Andreas Jalsovec and his group developed a method of configuring the flight behavior of the swarm. The result was a 3D Studio Max grid in which—like in any 3D animation project—an unlimited number of points could be designated

The results of the animation including all of the light values were first input to the swarm simulator where they could be evaluated in WYSIWYG mode. This simulator’s user interface served as the basis of the flight control engine, the server that navigated the swarm according to the specifications of the design team’s animations. In order to make this happen at the necessary speed and without excessive delay (latency), Ars Electronica Futurelab staffers under Ben Ohlsen completely reconfigured the communication between the drones and flight control, and optimized it to the 2.4 GHz module that was being used.

How Do the Drone Get Their Light?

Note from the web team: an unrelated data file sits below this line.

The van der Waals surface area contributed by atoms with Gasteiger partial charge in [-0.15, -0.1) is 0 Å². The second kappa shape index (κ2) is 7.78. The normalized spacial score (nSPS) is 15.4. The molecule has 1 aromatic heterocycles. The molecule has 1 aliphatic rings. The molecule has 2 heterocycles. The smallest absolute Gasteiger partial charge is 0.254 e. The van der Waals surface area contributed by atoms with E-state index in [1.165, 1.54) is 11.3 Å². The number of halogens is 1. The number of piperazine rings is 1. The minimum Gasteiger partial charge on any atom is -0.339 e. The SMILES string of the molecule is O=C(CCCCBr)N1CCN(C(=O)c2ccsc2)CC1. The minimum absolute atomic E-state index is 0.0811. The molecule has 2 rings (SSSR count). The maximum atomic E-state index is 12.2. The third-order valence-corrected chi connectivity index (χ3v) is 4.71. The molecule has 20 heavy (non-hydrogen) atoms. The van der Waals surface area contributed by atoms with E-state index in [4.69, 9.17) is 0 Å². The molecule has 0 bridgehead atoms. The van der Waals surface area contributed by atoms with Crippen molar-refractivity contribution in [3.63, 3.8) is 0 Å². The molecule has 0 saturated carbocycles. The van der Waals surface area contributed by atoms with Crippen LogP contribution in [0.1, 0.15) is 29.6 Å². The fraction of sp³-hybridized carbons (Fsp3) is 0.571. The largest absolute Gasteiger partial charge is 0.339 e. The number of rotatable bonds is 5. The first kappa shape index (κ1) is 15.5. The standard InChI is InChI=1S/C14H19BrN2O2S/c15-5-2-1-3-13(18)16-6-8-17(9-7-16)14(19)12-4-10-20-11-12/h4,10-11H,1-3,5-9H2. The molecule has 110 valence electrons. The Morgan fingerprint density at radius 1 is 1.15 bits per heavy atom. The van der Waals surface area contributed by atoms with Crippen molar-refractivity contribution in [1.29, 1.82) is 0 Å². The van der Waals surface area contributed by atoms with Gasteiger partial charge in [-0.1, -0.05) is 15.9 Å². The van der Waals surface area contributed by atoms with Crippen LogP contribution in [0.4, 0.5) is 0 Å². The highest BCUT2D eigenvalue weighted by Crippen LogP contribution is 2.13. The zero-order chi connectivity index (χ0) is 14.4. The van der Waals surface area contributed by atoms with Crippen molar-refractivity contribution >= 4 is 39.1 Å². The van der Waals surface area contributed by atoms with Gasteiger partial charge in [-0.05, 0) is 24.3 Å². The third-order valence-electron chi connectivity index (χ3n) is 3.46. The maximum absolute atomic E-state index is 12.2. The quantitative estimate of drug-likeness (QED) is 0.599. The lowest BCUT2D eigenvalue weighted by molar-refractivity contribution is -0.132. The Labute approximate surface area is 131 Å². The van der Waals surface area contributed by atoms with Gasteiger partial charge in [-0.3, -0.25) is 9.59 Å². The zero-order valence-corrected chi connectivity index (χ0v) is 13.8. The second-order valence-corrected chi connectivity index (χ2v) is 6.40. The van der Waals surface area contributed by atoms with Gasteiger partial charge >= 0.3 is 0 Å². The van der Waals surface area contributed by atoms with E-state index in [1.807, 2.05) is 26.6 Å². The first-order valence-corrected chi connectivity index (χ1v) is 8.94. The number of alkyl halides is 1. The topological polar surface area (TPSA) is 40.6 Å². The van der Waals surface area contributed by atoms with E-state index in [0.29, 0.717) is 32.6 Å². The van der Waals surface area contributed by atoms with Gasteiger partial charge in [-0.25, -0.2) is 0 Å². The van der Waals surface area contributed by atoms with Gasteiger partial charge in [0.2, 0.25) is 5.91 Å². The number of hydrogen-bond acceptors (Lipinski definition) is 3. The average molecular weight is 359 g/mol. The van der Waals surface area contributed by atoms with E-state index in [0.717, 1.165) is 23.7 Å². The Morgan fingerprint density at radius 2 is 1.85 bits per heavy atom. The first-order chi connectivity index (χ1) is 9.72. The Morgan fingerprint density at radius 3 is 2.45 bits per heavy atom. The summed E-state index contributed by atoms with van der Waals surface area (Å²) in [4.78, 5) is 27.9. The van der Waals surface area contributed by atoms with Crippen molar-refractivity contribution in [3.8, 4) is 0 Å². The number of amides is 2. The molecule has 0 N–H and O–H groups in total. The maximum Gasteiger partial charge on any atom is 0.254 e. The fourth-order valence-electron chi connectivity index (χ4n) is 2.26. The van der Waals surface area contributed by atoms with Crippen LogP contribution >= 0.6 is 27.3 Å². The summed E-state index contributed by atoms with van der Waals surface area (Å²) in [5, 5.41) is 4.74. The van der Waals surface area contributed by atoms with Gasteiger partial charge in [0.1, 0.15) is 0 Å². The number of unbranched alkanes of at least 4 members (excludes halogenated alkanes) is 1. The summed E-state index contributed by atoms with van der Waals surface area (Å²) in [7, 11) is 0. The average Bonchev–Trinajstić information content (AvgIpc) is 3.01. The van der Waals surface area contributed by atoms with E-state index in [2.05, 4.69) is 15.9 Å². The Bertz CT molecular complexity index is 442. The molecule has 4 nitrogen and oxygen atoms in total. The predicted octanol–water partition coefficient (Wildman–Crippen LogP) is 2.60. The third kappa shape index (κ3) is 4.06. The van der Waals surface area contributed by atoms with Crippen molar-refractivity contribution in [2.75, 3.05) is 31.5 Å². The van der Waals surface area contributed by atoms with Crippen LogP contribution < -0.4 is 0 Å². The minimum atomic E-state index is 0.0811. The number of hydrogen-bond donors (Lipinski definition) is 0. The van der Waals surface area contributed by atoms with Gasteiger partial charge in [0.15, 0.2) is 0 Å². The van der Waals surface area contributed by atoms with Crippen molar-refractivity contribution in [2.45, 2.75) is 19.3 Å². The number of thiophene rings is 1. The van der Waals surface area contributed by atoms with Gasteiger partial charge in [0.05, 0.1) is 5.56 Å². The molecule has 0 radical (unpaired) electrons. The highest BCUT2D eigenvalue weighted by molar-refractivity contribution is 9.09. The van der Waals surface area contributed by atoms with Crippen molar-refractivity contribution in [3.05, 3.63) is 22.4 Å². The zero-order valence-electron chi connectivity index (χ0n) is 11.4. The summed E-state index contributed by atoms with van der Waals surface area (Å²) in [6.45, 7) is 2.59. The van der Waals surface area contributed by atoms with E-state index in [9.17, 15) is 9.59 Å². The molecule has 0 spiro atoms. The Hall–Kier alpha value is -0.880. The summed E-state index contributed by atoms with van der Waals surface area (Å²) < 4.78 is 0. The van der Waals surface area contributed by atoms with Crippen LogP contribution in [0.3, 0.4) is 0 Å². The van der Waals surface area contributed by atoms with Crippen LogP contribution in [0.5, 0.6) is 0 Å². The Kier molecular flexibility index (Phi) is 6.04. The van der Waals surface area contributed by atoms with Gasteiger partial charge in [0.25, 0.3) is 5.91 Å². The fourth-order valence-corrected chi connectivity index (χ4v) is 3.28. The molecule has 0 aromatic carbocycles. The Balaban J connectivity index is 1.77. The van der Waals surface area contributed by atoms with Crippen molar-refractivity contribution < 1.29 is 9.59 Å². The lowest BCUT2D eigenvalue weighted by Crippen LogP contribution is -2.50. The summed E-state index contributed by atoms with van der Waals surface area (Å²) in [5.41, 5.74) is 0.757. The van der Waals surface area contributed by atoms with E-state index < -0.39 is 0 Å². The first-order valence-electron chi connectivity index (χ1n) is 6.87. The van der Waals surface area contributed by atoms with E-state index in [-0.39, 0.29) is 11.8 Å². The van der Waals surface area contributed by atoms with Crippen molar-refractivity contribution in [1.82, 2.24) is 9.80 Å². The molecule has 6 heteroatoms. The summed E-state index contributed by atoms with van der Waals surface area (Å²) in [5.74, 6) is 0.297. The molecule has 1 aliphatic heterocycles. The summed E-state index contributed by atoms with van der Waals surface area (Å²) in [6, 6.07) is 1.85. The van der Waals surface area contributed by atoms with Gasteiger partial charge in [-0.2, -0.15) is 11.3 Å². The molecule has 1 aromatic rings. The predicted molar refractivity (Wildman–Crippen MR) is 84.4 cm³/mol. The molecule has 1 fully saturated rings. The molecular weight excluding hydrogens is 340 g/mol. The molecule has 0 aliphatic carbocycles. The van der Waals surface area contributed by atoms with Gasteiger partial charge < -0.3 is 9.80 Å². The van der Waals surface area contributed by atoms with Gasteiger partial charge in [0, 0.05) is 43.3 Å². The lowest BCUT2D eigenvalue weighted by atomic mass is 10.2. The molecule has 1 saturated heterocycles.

In order to appreciate this, you have to be aware that Ascending adapted the original Hummingbird in several ways especially for this project. Takeoff & landing maneuvers were released to enable the flight control, flight behavior was slightly modified, and, in a technical advance that’s already made it to serial production, there’s an upgraded software library to improve communication between the high-level and low-level CPU, as well as the communication via SPI to the LED modules. Equipping the drones in this way enables them to replicate the light textures of the animations by Michael Mayr. Under the direction of the Ars Electronica Futurelab’s Michael Platz, additional key components were added: first and foremost, the LED module, the diffuser and the landing skids. Thus, the Swarm Hummingbirds differ significantly from their serial-production siblings.